Q: What are the definitions of disability and when identified, how must the agent or landlord handle issues of confidentiality and applicant’s requests for modification?
A: Disabled persons have two special rights under the law to insure equal rights in housing and they are:
1. Right of Reasonable Modification – a physical change made to a housing unit that enables the person to have full use and enjoyment of unit.
2. Right of Reasonable Accommodation – a change or alteration to a rule, policy, practice or service to allow person equal opportunity to enjoy their tenancy.
– Management or landlord is not required to provide modification until applicant or resident makes a request.
– Request should be in writing, but applicant or resident is not required to use management’s standard form.
– If request is made orally, or person is unable or unwilling to put it in writing, it is still to be considered a request and management should put it in writing for the tenant or applicant. Then have it reviewed and initialed or signed if possible.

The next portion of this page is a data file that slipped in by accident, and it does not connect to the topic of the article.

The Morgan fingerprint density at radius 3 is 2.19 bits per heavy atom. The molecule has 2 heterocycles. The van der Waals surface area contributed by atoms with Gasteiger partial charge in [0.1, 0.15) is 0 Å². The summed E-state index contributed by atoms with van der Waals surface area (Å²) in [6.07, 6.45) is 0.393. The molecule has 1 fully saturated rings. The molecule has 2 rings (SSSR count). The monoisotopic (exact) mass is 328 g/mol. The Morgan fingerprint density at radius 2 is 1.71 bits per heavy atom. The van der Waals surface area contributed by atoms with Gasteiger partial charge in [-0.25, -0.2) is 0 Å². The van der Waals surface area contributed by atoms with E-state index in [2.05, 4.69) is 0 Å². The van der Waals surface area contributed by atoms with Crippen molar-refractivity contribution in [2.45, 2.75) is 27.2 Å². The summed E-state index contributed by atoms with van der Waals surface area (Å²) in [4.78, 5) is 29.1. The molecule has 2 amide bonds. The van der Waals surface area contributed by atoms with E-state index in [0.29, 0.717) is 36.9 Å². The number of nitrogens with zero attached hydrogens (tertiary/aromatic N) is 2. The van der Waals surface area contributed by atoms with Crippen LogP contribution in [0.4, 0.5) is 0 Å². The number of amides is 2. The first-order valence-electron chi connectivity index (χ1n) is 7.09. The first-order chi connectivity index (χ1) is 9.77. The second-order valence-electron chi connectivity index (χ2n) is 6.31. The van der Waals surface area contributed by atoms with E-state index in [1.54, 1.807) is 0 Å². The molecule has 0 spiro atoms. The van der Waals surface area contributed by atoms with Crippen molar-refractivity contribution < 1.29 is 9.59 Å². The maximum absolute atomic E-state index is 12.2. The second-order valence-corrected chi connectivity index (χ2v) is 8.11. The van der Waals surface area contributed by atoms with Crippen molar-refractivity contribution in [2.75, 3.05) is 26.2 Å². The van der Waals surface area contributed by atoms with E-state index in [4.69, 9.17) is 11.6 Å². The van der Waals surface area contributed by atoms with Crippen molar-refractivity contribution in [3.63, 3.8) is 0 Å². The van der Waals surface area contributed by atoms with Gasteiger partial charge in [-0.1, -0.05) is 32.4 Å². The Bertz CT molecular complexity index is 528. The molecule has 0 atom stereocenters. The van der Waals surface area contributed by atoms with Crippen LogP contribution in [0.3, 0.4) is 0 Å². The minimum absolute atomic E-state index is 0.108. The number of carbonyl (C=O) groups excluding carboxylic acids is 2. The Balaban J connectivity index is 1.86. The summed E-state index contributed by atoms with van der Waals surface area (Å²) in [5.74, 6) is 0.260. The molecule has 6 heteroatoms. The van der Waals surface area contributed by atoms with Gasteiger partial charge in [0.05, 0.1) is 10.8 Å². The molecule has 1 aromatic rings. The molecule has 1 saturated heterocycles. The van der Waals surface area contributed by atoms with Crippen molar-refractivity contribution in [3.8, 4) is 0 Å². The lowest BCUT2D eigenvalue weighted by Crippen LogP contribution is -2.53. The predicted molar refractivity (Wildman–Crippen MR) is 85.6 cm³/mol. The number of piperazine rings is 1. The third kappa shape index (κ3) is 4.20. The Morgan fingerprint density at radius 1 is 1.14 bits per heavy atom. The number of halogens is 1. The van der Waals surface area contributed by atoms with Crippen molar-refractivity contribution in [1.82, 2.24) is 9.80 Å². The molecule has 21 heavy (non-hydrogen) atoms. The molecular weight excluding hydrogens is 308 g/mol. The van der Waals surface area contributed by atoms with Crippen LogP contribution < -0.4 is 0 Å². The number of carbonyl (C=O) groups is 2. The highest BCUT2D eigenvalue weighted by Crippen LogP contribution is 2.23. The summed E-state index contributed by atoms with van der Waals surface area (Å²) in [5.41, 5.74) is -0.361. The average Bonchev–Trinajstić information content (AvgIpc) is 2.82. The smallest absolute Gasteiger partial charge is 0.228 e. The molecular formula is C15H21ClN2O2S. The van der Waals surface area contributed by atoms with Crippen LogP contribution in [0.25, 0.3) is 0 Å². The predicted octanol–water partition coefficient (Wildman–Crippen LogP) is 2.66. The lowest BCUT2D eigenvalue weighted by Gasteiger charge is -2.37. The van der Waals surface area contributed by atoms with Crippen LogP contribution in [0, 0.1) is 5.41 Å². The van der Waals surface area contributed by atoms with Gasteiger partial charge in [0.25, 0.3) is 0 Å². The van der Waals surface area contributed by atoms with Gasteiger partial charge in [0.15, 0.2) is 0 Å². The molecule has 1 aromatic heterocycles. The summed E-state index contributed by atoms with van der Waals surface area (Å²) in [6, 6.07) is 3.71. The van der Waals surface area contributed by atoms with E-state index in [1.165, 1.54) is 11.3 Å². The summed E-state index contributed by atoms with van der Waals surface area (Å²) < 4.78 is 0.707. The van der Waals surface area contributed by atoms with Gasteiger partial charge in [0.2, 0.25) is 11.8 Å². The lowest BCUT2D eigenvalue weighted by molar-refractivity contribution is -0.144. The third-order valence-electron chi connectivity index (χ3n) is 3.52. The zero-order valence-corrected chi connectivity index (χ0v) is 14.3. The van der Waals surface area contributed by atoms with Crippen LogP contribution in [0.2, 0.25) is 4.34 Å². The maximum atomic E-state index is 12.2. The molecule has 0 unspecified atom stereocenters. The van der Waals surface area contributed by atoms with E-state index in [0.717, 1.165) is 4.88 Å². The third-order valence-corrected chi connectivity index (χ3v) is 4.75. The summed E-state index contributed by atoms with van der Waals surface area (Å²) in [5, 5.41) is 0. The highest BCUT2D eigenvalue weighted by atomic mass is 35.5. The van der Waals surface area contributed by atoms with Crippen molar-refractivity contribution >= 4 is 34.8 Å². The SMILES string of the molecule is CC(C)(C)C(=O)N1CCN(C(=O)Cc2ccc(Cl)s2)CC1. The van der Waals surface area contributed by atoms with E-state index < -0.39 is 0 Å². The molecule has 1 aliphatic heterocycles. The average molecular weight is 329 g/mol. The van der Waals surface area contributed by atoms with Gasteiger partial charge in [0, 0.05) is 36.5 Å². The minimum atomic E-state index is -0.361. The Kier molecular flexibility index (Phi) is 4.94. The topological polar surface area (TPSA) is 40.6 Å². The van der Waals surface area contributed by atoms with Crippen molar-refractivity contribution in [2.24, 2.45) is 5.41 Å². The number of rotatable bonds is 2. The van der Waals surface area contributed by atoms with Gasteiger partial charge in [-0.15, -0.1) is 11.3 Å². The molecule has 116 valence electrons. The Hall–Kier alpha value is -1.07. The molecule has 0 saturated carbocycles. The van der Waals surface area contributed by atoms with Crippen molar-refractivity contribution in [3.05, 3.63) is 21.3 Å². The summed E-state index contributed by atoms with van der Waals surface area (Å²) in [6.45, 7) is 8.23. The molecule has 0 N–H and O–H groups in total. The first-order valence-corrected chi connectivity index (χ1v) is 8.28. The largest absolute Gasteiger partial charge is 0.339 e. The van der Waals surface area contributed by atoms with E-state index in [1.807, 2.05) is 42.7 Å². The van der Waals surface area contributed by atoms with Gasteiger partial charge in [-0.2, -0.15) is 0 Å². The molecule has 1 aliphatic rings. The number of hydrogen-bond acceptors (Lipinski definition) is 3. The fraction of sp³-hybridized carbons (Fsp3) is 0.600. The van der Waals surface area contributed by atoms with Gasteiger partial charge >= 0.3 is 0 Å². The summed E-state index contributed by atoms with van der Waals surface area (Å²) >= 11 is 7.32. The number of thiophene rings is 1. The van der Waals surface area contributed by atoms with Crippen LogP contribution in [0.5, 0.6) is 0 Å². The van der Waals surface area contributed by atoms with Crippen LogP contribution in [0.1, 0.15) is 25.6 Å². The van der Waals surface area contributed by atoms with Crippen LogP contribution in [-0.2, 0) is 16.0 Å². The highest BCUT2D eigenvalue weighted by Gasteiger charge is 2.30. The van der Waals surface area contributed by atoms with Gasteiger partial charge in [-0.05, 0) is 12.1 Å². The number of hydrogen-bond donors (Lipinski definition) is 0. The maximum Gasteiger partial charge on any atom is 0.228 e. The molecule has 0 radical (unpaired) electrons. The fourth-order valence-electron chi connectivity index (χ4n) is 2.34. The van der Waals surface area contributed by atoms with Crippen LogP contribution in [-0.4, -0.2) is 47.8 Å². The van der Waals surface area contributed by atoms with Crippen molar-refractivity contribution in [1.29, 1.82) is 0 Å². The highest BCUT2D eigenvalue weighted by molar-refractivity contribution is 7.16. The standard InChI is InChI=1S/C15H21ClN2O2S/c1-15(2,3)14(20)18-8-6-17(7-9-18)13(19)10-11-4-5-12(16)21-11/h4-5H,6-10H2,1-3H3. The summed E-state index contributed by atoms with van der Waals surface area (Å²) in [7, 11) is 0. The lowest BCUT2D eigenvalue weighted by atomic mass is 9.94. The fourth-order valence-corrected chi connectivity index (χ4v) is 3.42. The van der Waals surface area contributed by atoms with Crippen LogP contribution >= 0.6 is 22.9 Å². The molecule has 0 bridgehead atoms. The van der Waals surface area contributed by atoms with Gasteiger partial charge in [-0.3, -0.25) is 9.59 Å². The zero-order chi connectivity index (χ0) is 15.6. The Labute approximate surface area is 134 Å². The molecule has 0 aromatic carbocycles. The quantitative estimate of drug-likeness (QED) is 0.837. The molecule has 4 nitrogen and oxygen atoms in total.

– If a request is clearly necessary and related to the person’s disability, for instance widening a doorway for someone whose wheelchair will not comfortably fit through then no verification is necessary, however:
– If applicant requests something that does not appear necessary in view of observable disability, verification of necessity of request is allowed.
– In addition, if there is no obvious evidence of disability, as in case of mental disability, heart condition, etc., you may ask for verification that:
1. Person meets state definition of disability.
2. What they are asking for is necessary.
3. It is related to their disability.